How much does a cancer cell weigh? And why does it matter? As cancer cells die, they change their weight in a matter of hours. A new device called the Suspended Microchannel Resonator (SMR) is a new technology that can measure a small change in the weight of a single cancer cell. The SMR machine can detect this change and tell whether a cancer cell has died of "natural causes" or if it was killed by a cancer drug. This allows rapid assessment of whether an individual patient is responding to a cancer treatment or not. This wraps together everything about a cancer patient (such as their myeloma genetics, environmental and other biological factors) and analyzes the response to treatment, making it truly personalized medicine. A company called Travera is now working to commercialize this technology developed in the Manalis Laboratory in the Koch Institute for Integrative Cancer Research at MIT. It was recently tested in multiple myeloma in a small study at Dana Farber. Learn more about this fascinating technology that may create the first universal biomarker for cancer in this interview with Traver's CEO, Clifford Reid, PhD.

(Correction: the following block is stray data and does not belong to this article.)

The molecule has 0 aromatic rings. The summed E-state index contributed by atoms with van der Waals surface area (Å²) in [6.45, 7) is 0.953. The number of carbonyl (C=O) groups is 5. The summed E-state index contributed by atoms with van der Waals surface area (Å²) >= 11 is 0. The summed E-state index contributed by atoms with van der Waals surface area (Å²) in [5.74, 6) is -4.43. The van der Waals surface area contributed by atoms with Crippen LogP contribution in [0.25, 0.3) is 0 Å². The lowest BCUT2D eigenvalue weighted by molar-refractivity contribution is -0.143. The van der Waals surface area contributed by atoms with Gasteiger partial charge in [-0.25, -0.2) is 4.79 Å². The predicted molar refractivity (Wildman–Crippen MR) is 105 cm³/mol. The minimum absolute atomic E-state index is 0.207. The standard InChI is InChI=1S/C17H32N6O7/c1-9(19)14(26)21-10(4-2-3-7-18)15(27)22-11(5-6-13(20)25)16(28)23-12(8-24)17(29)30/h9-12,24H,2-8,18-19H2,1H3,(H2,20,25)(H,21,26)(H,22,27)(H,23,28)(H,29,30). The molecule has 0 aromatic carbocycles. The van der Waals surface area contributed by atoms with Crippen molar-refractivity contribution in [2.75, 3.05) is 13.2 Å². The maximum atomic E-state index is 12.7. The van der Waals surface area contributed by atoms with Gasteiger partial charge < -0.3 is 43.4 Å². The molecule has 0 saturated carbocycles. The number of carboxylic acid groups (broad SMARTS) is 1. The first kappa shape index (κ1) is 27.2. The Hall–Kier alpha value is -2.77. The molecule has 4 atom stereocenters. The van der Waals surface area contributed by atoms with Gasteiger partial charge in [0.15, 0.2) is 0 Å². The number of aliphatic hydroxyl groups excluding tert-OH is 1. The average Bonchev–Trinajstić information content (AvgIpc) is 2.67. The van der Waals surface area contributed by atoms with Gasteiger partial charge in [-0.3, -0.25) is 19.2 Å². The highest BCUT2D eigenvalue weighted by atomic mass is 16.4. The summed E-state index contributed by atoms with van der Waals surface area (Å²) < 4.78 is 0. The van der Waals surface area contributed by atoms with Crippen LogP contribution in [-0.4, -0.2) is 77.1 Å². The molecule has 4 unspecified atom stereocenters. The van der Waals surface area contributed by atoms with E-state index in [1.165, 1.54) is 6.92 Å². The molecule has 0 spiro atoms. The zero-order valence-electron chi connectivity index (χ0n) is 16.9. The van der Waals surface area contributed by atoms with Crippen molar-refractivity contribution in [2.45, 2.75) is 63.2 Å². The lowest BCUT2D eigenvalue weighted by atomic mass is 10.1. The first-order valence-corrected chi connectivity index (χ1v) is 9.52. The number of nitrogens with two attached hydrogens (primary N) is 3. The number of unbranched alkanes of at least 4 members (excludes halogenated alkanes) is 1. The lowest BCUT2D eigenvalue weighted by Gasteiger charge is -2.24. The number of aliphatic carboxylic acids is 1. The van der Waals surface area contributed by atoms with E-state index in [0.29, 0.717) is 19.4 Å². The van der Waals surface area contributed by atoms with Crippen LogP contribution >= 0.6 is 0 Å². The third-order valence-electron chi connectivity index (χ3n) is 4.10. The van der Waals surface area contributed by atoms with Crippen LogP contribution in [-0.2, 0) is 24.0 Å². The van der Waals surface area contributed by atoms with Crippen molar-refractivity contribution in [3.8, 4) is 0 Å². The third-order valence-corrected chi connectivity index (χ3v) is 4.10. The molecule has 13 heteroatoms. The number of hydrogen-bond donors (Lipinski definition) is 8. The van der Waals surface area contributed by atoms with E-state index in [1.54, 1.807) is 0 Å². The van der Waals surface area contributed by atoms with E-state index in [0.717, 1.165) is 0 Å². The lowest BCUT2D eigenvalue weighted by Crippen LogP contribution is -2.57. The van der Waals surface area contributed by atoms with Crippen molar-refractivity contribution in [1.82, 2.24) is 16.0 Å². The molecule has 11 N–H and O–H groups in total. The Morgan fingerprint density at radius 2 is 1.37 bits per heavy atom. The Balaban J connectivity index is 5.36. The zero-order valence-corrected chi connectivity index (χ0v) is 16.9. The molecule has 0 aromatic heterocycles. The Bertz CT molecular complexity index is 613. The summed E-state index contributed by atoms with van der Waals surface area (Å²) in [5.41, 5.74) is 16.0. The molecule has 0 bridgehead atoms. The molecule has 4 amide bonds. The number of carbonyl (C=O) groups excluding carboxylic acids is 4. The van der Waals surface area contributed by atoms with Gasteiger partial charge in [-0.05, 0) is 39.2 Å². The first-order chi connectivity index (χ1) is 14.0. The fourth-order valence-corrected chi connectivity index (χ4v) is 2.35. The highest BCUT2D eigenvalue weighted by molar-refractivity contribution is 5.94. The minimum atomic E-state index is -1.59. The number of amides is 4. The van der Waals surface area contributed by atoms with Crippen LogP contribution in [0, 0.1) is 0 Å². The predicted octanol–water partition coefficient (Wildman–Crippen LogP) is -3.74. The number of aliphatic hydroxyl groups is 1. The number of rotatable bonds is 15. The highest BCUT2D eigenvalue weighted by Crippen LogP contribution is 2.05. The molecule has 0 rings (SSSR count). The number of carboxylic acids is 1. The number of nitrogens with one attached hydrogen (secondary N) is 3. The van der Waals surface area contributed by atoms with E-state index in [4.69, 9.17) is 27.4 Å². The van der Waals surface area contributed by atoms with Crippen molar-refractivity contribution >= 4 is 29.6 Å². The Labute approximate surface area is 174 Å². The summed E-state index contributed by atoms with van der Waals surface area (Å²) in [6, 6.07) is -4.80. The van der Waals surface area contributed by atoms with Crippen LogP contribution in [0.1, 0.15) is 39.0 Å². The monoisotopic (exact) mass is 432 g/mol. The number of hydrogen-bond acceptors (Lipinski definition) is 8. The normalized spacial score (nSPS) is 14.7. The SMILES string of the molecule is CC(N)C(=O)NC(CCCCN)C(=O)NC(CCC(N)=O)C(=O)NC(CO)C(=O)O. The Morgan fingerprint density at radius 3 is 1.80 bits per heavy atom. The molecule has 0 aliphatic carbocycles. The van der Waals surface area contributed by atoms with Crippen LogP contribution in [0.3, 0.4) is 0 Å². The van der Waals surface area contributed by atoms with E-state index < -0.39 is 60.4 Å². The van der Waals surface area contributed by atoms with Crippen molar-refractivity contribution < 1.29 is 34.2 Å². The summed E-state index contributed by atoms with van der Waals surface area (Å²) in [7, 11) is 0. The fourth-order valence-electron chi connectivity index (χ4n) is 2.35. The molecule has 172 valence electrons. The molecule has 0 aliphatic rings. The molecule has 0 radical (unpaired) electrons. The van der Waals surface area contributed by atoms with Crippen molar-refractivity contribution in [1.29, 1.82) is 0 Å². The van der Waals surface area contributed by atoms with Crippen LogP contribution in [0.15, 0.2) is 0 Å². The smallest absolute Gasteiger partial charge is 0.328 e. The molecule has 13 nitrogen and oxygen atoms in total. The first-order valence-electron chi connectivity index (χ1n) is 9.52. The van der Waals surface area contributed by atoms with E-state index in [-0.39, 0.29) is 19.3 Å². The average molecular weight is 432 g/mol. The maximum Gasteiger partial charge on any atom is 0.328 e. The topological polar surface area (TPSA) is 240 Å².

Thank you to our episode sponsor, GSK.